Hello Guest it is November 27, 2021, 09:30:54 AM

Show Posts

This section allows you to view all posts made by this member. Note that you can only see posts made in areas you currently have access to.

Messages - brw0513

Pages: « 1 2 3 4 »
General Mach Discussion / Re: What would cause my limit switches to trip?
« on: November 20, 2012, 06:43:51 AM »
I chased false limit switch triggers for weeks with no success.  My solution was to introduce a 12V DC relay - the six limit switches were wired in series and were in the 12V supply circuit to the relay coil.  The normally closed circuit in the relay was wired to the limit input of my controller.

Works well.  Not the best solution, but for the life of me I couldn't work out what was causing my limit switches to trip - and I tried to be very diagnostic.

General Mach Discussion / Re: Limit Switches and Interference
« on: November 20, 2012, 06:37:32 AM »
I am pleased to say I have a solution to my limit switch problem :)  Not really the way I was hoping to solve it, but trying to find the source of the false tripping turned into a 2 week saga that was doing my head in.

I'm now using a 12V DC SPDT relay.  The six limit switches are in the 12V power circuit to the relay coil and the normally open switch is connected to the limit input to the PROMiCA IC3A controller.  It works wonderfully :) but I do have a 12V power supply and circuit that I never thought I'd need. 

General Mach Discussion / Could Windows XP be Twiddling the PP Pins
« on: November 07, 2012, 05:13:23 PM »
I've had no success in trying to solve my nuisance limit switch tripping.

I'm at the point of clutching at straws now.

Is it possible Windows XP is twiddling the parallel port pins?

Any tips for me?


General Mach Discussion / Re: Stepper Motor Cables - Shielded or Not?
« on: October 30, 2012, 09:11:57 AM »
Thanks for the replies.  I just wish an earthing/grounding problem would leak a benign purple die to help identify the exact location of the problem!


I have two questions for you:

1.  When you say shielding of "all wires" do you mean "only the stepper motor wires" or "absolutely all wires" i.e. stepper supply cables, cable between VFD and spindle, limit switch cables, home switch cables, earthing wire to case of PC, earthing jumper wire to VFD body, earthing wire to body of machine?

2.  If you were to put an "X" at the location where all these wires meet, would it be on the frame of the machine, PC case, controller case or elsehwere.


Could you post a photo or two, or a specific description, of exactly where your capacitors are installed?  I have 4 wire stepper motors, so I assume the capacitors would be soldered between the supply wires to each phase.  The limit switch circuit has only two wires to the controller, but my opto home switches have three wires.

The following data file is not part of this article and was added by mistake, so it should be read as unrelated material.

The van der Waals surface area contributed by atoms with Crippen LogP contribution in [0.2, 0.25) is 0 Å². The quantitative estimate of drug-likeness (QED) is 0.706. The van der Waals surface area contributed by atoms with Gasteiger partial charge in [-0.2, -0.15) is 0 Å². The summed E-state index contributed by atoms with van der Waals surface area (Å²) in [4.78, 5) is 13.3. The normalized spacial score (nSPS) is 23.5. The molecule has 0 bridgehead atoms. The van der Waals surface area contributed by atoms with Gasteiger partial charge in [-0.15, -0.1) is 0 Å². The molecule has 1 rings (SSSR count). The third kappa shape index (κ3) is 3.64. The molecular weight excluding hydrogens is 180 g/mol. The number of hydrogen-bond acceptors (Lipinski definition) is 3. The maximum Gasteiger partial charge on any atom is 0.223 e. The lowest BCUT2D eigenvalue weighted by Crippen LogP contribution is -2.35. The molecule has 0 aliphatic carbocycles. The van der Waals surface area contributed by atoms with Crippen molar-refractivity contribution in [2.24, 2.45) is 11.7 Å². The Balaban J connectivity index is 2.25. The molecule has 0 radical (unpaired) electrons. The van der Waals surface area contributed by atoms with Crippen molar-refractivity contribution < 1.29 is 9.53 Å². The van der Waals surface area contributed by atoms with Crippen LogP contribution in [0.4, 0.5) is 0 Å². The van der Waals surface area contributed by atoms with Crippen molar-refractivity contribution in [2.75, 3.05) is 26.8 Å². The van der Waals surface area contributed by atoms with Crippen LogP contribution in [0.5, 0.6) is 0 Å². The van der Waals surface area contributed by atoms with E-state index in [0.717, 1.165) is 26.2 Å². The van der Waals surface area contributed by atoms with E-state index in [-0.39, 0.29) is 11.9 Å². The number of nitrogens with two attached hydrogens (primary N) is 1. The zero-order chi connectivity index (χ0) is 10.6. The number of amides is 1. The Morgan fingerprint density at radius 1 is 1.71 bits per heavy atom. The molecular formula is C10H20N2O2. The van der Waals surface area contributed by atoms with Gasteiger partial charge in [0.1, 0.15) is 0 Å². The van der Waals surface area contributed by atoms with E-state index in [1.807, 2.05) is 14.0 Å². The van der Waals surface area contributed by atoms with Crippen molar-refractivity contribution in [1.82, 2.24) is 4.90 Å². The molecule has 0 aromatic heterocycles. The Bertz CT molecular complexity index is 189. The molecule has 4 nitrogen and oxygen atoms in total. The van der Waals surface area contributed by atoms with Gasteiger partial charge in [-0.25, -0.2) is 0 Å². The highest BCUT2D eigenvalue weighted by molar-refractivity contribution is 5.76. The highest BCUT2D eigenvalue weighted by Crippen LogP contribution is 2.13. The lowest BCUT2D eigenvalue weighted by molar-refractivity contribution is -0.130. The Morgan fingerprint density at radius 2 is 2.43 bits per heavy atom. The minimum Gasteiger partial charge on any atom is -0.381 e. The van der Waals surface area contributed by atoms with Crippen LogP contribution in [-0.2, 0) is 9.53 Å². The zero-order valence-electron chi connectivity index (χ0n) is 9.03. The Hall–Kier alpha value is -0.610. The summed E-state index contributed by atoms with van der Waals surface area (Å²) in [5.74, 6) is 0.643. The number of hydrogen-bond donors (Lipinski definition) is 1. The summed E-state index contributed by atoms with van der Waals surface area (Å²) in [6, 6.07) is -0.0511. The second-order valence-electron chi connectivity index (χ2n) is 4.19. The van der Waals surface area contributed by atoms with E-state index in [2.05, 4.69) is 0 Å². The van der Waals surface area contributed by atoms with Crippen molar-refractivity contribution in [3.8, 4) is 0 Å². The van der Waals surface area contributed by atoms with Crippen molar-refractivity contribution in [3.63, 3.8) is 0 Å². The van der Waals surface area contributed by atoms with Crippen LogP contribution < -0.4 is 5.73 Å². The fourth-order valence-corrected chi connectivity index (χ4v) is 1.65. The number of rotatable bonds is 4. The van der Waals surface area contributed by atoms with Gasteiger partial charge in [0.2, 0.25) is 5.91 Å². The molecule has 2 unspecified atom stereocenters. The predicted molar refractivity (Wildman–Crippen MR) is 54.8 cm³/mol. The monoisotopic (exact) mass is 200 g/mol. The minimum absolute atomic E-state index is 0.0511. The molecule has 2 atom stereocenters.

When I do resolve my problem, I'm going to post about lessons learned and include a schematic of my solution to hopefully help others on this topic.   

General Mach Discussion / Stepper Motor Cables - Shielded or Not?
« on: October 30, 2012, 06:53:44 AM »
I started a previous thread about limit switches and interference - still haven't solved that one, but when I do I'll update with what I've found.

My questions now are:

1.  Do you use shielded or unshielded cable to supply your stepper motors?
2.  If shielded, where do you ground your shields?

IIRC, I have seen a few cnc hardware suppliers that sell 4 core unshielded cable, pressumably for stepper motors.  And from my current experience :) if I used unshielded stepper motor cable, then I may be blissfully unaware of my likely earth loop problem.


Ian B

General Mach Discussion / Re: Limit Switches and Interference
« on: October 28, 2012, 07:05:13 AM »
After another hour or so of trials and tribulations, I think I've found a potential solution (pun intended :) ) although what I've found to work still seems a bit odd.

My stepper motors are wired with 4 core insulated (braided shield) cables.  At the motor end, the braid is not connected to the stepper motor body.  At the controller end, the braid is exposed and twisted together and soldered within a female bullet connector.  My intention was to use a mating male bullet for ease of connection of a fly lead to an earthing point.  I now wonder if the "proper" thing to do was to expose the braid of the stepper cable at the motor end and connect it to the stepper motor body?  But anyway..................